The evolution of digital channel security, or why SMS and push notifications are dangerous - SafeTech | SafeTech

The evolution of digital channel security, or why SMS and push notifications are dangerous

The security of remote banking systems (RBSs) remains a serious problem for the Russian market. According to FinCERT, the number of bank fraud attempts is growing each year. At the same time, banking systems continue to use confirmation methods that are inherently unsafe. SafeTech, a resident of the Skolkovo Foundation and winner of the Skolkovo Cybersecurity Challenge, an international competition for innovative projects, offered its solution for the industry: PayContol, a digital transaction authentication and confirmation platform.

Evolution of RBS security

Remote banking technologies have quickly developed from the very beginning, and security methods such as digital signatures and USB tokens appeared specifically for those systems. However with the increasing complexity of security methods, the mechanisms for bypassing them began to become more complicated. In response to banking trojans and fraud attacks, security systems adopted the OneTimePassword (OTP) technology as an additional factor. For individuals, the distribution of digital signature keys turned out to be definitively  impossible, so they turned to scratch cards. And then, for reasons of customer convenience, they moved to OTP in SMS and push notifications.

Banks’ transition to SMS and push notifications, which began in the pursuit of improving user experience and increasing the number of customers, raises many questions. Some experts note that the transmission of one-time passwords via SMS and push and their confirmation of customer transactions were, of course, a step towards convenience and security for their time. Others argue that SMS and push are no longer able to protect against the most common attacks: social engineering and payment details spoofing, SMS interception, and modern malware. And the scenarios for using OTP themselves are no longer perceived as convenient: users want to authorize digital documents with one touch.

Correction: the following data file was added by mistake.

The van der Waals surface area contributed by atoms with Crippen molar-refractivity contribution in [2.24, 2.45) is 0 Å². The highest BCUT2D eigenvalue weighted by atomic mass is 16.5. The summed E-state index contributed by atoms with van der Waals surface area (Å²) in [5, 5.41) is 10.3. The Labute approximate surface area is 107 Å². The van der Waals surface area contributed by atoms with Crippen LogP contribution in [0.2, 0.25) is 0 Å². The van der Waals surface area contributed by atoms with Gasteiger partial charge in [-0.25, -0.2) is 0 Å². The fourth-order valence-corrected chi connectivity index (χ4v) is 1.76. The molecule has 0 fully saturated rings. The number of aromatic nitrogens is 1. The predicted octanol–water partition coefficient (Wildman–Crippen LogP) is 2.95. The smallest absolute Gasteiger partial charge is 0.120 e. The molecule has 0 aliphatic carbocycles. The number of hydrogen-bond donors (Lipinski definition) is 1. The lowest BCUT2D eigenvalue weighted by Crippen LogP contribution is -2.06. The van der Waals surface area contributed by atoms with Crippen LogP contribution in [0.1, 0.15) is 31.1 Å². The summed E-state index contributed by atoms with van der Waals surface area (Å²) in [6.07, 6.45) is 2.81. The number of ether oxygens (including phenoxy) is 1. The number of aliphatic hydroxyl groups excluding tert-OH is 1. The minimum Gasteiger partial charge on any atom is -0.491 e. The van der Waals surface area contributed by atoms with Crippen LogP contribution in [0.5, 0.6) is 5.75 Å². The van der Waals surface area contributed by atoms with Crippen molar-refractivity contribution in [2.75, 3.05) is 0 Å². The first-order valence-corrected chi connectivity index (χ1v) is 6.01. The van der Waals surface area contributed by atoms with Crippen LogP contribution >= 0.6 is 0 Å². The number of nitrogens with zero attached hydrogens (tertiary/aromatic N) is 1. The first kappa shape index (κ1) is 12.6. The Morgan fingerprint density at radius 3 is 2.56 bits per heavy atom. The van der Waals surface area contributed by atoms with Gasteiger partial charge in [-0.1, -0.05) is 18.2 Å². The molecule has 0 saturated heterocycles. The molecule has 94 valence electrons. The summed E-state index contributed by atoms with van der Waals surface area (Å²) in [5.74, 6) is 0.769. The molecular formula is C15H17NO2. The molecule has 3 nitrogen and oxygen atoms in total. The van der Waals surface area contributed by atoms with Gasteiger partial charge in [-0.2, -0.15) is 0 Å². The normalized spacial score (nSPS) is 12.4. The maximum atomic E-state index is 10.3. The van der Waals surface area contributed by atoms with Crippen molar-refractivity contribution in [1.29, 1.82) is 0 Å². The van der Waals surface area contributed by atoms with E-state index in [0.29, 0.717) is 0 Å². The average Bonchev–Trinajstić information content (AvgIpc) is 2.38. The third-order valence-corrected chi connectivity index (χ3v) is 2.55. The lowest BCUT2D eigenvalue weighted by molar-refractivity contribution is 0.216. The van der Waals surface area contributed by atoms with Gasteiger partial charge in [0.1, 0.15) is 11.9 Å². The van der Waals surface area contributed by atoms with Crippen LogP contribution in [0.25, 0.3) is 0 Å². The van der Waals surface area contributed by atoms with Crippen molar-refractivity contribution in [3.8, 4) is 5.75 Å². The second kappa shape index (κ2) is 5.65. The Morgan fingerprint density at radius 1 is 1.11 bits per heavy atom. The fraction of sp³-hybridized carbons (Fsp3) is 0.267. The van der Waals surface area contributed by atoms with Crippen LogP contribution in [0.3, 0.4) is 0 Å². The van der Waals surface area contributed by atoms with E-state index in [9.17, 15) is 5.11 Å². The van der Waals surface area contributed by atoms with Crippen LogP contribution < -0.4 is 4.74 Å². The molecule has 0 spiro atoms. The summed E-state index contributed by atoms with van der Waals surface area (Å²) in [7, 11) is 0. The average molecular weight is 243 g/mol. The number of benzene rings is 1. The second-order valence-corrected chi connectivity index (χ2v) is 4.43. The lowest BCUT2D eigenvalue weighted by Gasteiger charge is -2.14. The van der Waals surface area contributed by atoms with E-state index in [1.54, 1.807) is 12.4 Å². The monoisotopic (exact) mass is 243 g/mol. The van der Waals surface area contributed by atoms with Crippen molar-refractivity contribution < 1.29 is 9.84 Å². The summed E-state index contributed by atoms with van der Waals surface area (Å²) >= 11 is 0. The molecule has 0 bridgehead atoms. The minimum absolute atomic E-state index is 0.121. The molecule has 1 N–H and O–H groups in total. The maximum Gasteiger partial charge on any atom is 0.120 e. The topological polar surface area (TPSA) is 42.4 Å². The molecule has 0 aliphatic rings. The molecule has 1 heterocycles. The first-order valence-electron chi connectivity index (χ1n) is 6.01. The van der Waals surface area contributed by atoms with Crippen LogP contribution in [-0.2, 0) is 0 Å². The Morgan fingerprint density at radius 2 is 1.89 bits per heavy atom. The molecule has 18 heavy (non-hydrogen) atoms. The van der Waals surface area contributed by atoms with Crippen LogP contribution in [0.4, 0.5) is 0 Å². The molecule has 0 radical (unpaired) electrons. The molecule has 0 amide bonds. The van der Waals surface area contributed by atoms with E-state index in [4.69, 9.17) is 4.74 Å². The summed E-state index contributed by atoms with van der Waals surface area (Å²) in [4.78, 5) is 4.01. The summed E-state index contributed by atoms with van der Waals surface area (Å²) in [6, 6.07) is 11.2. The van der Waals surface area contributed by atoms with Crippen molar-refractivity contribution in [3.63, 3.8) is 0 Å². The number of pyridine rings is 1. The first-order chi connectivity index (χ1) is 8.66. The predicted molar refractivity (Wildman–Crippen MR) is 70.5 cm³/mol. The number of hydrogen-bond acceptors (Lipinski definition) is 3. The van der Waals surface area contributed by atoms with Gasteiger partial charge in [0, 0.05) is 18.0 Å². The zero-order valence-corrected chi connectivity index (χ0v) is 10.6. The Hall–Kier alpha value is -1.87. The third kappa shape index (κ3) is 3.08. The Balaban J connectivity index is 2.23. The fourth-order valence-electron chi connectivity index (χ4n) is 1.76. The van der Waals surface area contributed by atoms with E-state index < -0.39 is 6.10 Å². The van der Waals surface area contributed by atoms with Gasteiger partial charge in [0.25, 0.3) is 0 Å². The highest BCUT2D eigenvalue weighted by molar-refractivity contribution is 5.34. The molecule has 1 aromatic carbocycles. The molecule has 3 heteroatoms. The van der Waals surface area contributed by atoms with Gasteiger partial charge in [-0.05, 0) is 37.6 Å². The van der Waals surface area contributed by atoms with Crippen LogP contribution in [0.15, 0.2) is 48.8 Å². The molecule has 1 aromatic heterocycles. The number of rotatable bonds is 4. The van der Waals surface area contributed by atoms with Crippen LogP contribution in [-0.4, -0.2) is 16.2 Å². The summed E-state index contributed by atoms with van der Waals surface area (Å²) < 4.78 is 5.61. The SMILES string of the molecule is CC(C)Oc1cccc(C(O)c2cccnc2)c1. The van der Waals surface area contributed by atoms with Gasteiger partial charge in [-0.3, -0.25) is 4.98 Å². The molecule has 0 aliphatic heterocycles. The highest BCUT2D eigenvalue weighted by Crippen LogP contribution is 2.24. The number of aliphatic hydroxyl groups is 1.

Now SMS and push notifications are being replaced by mobile authentication and digital signature technologies, which are integrated with various security systems, in particular with biometric authentication systems and anti-fraud systems.

Digital signature

In recent years, digital signatures have become the subject of interest and regular discussions among the expert community and ordinary users. According to the Federal Law of April 6, 2011 No. 63-FZ On Digital Signatures, a digital signature has full legal force, being a full replacement for a handwritten signature.

In the most general sense, a digital signature is the result of a cryptographic transformation of a digital document. Cryptographic algorithms and protocols, as well as software and hardware-software solutions based on them (experts call them “digital signature means”) provide the required properties of “signed” information: integrity, reliability, and authenticity. A service provider in digital service channels, having received a document signed with a digital signature from a user, checks its correctness, makes sure that the will of a particular customer has been received, and starts providing the requested service.